In April, Simon and I set off with his intrepid dad, Brian, on two-week road trip across southern USA, tracking from New Orleans to Palm Springs. Here unfolds the desert stretch of our journey, as we head out of Albuquerque…
This, my friends, is cliche country. We spy our first tumbleweed within half an hour of hitting the road. Soon after, we’re in the midst of a dust storm, and visibility drops to 20 metres – so much for photographing the desert landscapes.
Before we turn onto Route 550, however, our first pitstop is Blake’s Lotaburger, a no-frills diner on the outskirts of town, where we tuck into cheeseburgers topped with fiery green chillies. We briefly debate making a detour to Walter White’s house from Breaking Bad, but instead charge on towards Monument Valley, eager to make it to the rust-red Colorado Plateau before sunset.
It’s on this single-lane highway that we cross first into Arizona, then into Utah, steering through tumbleweeds and waves of red sand, snapping blurry monoliths out the window. We pull into the View Hotel in Monument Valley with minutes to spare, setting up our tripod in the carpark to catch the sun as it falls behind the majestic Mittens, so named because they resemble thumbed gloves.
Set in the Navajo Nation Tribal Park, the View Hotel blends seamlessly with the arid environment, and makes the most of its prime position in the heart of Monument Valley. We dump our bags in our room, then head to the hotel’s low-key restaurant. Simon and I sample the local cuisine, including some odd ‘Navajo tacos’, a mild chicken and green chilli stew and pork posole, flavoured with maize, chilli and lime. Brian, on the other hand, ignores our taunts and opts for the oh-so-authentic ‘Clint Eastwood fried chicken’. It’s early to bed (the Navajo Nation is a booze-free zone), then up at 5.45am to snap the sunrise.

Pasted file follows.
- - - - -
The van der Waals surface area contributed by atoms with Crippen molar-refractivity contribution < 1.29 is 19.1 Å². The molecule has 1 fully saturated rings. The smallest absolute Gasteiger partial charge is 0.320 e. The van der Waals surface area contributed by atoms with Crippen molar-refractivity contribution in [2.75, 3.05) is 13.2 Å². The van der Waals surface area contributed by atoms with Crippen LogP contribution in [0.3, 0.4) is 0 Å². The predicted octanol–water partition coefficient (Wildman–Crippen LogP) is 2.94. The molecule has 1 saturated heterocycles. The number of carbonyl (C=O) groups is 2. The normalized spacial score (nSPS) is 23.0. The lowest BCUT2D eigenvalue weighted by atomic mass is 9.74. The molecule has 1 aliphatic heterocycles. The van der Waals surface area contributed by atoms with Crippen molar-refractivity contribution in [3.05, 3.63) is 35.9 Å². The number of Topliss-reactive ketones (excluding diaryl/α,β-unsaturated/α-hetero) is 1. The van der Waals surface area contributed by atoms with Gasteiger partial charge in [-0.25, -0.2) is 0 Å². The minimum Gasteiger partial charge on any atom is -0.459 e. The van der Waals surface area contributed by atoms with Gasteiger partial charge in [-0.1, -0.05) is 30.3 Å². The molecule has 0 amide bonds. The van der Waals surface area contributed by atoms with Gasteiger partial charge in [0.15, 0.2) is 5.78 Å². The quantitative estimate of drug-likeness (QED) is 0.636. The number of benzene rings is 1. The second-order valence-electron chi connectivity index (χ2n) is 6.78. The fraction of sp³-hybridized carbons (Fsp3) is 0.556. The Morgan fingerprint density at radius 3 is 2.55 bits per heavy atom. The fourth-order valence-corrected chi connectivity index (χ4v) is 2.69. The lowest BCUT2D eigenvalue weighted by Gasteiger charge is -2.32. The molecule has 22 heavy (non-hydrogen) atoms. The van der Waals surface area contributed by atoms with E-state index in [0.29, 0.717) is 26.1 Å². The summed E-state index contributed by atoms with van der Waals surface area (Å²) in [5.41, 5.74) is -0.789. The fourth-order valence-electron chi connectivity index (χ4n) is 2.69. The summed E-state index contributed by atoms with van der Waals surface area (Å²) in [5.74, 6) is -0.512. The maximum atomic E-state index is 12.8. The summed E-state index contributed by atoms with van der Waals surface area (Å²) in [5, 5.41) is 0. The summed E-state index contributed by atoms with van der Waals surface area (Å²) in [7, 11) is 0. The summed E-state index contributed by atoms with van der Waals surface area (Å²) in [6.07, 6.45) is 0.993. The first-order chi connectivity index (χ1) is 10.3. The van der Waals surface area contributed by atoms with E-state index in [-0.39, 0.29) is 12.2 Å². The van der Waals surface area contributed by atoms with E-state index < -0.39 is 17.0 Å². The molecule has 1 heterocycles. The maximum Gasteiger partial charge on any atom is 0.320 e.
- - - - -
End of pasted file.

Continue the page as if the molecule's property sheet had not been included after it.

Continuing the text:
After breakfast, we bundle into our massive Chevy Tahoe for the drive around the Tribal Park. The 27-kilometre trip takes in the legendary sandstone buttes of the Totem Poles and Artist’s Point. And although the park is open to all comers, it soon becomes clear this is SUV territory: within minutes we’re helping push a hapless sedan out of the soft sand.
Having safely navigated the off-road route, we’re back on the highway and heading towards Page, Arizona. Two hours through the blush-pink desert brings us to Lower Antelope Canyon, a little-known natural wonder in a land of grand scenes. Forged by centuries of flash flooding, the kilometre-long slot canyon is a series of striking, multi-hued sandstone chasms. As we squeeze between gaps in the walls, our Navajo guide points out animal shapes in the rock formations. It’s breathtakingly beautiful.
And it’s in stark contrast to the canyon we’re tackling the next day… After a pitstop for excellent pork ribs in Page, we drive on to the El Tovar Lodge at the Grand Canyon National Park, avoiding curious deer in the muted dusk light.
At 6am, we set off on our Grand Canyon hike down the Bright Angel Trail. It’s a 20-kilometre round-trip to Plateau Point, overlooking the Colorado River. Even though we’ve trained for this walk, it’s by far the most strenuous thing I’ve ever done. At various points I consider calling for emergency evacuation via mule (the only way, other than walking, to get back to the top), but the shame of it keeps me putting one foot in front of the other. After seven hours of dust, sweat and tantrums, the luxury of Las Vegas can’t come soon enough…
This is an edited version of a feature that appeared in the July 2014 issue of Mercedes-Benz Magazine.